The Sinking of the Zamzam

65 years ago an 8,000 ton Egyptian cruise ship, named for a sacred well in Mecca, was shelled and sunk in the South Atlantic Ocean by a German raider. On the Zamzam were 122 Christian missionaries, 24 young ambulance drivers, and a crew made up of Muslims from Egypt. I recently met and talked with Luella Danielson, a survivor of the Zamzam sinking. Here is the story of the sinking of the Egyptian cruise ship and rescue of all the passengers on board. It is a heart wrenching story of Luella’s family and their 3 month odyssey on the Atlantic Ocean.
Luella’s father and mother were Christian missionaries. In December of 1940 the Lutheran Church sent Rev. Elmer Danielson to Tanganyika, East Africa, to start a mission. His wife and 6 children waited in Lindsborg, Kansas, until he could locate proper housing for his family at the new mission. In April 1941 Rev. Danielson sent word that he wanted his family to join him. Arrangements were made for his family to sail from New York harbor to South America and then across the South Atlantic to Capetown on the southern tip of Africa. Luella was only 4 years old at the time. She had two brothers whose ages were 11 and 3 and three sisters 9, 7, and 18 months. On March 20, 1941 Luella’s mother with 6 small children boarded the Zamzam. Their living quarters on the ship were so crowded that the two older children slept on the floor. For weeks the Danielson family sailed along the northern coast of South America in unbearable heat. Finally on April 9
th the ship arriving at Recife, Brazil. There the Zamzam took on two new passengers. One was Charles Murphy, writer for Fortune Magazine, and the other being David Scherman, a LIFE photographer. Both men had flown to Brazil and were on their way to cover the war in Africa.
Early on the morning of April 17
th the Zamzam encountered the Tamesis, a German raider, which proceeded to fire 17 shells into the helpless passenger ship causing considerable damage to the Zamzam, injuring some passengers, but not killing anyone. Lillian Danielson, still in her nightgown, managed to get her six children into life jackets and then into their assigned lifeboat. However, the lifeboat had been riddled with shrapnel and immediately sank when lowered into the choppy sea. With the help from the other missionaries already in the water, all six children were kept afloat until rescued, including baby Lois who held onto her mother’s neck through the 45 minute ordeal where the crew offered no assistance to the Christian missionaries. After discovering that they had mistakenly shelled a passenger ship, the Germans sent out boats to pick up all the passengers and crew who were struggling in choppy sea.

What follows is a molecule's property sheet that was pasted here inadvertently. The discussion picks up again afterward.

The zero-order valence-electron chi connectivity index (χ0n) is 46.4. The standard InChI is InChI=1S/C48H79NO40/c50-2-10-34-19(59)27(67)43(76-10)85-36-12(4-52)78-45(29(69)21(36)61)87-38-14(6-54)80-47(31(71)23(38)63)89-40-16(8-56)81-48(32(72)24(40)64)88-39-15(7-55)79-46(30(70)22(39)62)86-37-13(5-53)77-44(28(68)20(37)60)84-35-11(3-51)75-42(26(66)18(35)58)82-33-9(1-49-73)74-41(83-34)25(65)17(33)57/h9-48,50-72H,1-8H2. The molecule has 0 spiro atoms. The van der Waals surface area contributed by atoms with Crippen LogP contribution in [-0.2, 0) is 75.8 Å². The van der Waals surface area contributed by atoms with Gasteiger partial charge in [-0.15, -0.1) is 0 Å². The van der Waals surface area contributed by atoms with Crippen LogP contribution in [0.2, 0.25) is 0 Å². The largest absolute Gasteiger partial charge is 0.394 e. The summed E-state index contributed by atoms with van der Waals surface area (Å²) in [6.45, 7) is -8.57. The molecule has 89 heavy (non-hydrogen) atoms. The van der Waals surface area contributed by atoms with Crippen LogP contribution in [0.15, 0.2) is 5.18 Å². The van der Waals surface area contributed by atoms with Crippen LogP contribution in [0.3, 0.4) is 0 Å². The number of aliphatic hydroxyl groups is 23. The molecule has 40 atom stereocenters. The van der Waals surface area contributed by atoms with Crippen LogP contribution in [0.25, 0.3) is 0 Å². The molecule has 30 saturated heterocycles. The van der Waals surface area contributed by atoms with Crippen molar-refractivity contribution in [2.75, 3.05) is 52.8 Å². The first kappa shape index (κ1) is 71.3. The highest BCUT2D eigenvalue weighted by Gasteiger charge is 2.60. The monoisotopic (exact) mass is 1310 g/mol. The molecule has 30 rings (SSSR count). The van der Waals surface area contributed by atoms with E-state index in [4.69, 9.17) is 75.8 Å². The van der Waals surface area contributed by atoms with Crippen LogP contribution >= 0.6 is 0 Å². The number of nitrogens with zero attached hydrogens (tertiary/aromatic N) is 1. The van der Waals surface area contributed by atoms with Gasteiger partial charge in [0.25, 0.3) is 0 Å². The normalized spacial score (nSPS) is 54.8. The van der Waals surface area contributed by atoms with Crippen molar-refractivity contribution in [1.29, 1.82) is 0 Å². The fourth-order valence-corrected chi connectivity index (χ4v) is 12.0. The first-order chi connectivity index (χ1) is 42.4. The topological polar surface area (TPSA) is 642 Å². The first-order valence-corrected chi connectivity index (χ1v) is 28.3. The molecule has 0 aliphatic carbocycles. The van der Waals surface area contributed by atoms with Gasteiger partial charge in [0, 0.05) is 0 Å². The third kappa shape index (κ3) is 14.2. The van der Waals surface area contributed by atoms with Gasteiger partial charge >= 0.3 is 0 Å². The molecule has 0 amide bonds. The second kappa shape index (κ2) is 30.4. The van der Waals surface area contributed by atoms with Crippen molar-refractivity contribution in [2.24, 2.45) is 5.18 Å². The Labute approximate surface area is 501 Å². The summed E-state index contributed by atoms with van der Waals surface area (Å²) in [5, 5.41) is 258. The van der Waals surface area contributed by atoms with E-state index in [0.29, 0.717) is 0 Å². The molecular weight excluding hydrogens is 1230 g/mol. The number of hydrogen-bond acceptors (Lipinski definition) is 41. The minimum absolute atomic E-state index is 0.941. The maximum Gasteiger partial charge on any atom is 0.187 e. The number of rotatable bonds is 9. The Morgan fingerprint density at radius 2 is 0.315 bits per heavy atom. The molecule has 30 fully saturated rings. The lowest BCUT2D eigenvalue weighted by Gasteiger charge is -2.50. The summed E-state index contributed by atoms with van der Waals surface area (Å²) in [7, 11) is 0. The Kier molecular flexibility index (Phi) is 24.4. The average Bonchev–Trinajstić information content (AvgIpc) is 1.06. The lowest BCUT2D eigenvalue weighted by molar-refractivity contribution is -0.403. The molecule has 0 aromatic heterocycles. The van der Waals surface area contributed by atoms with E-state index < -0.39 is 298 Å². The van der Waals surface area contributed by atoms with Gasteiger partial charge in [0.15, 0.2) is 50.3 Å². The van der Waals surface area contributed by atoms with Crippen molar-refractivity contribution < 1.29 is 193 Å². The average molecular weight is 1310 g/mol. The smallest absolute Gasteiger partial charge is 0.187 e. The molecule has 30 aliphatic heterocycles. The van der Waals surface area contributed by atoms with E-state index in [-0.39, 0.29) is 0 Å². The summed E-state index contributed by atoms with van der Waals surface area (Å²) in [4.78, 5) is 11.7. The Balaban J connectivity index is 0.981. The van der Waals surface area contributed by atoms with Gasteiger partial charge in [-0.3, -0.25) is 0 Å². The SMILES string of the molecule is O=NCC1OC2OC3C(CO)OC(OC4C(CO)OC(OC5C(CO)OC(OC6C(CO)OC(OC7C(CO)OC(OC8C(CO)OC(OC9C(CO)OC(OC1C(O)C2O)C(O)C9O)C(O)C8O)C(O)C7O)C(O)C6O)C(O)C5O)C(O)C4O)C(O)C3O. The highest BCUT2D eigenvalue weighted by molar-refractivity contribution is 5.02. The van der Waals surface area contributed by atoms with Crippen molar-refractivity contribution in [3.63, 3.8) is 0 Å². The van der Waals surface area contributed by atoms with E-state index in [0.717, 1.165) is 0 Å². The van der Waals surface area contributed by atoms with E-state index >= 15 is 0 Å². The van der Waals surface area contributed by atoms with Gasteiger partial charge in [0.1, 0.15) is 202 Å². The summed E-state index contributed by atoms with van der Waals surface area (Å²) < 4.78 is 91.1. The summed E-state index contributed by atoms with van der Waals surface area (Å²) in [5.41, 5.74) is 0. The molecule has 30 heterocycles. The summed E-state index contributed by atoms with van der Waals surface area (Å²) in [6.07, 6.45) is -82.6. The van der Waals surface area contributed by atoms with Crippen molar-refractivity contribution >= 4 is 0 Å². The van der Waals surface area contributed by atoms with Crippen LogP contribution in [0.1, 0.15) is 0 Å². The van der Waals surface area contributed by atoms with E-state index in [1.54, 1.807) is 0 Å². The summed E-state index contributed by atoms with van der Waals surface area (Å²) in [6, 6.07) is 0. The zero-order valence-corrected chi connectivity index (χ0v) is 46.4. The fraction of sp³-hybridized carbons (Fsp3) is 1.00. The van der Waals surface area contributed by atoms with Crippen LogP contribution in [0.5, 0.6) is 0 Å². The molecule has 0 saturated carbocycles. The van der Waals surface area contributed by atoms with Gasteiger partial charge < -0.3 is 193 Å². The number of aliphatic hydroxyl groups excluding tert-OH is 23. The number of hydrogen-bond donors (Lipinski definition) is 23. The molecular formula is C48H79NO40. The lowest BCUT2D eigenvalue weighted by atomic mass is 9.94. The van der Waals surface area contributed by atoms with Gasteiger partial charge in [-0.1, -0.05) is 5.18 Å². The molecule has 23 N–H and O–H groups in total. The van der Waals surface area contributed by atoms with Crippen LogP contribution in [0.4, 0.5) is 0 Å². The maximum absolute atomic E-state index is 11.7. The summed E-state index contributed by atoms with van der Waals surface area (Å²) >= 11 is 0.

The German navy did not broadcast the sinking of the Zamzam and when it did not arrive in Capetown on April 23rd, everyone assumed that a German U-boat had sunk the ship and all on board were lost. Elmer Danielson was devastated. He believed that he had lost his wife and six children when if fact they had been safely transferred to the German liner
Dresden which had rendezvoused with the Tamesis in the mid-Atlantic. For the next 30 days the Dresden sailed north with its prisoners through the cold waters of the North Atlantic. The food was terrible and the Danielson children lack enough clothes to stay warm. Avoiding the British blockade, the Dresden landed the missionaries in Occupied France on May 20th. From there the Americans were released and transported to Portugal where they were placed on a neutral ship sailing to the United States. The ambulance drivers and Egyptian crew were placed in a prison camp. When Elmer Danielson heard that his family was safe, he fell to his knees in prayer. It would be another 3 years before he would be able to see his family in Kansas. After the war the Danielsons all returned to Africa. Today Luella has her own family and lives in Hot Springs, Arkansas.

Lillian Danielson with her 6 children.
Luella is standing behind baby Lois.

Fortune writer Charles Murphy described the sinking in an article published in the June 23, 1941 issue of LIFE magazine (found in Youngstown’s Main Library). This lengthy article was accompanied by photographs taken by David Scherman who had smuggled several rolls of films pass the German authorities in a toothpaste tube and a bandaged hand. The Germans later claimed the cruise ship was carrying a big cargo of oil and they had been justified in sinking the Zamzam.

More information can be found on the internet and in a book entitled “LIFE Photographers What They Saw.”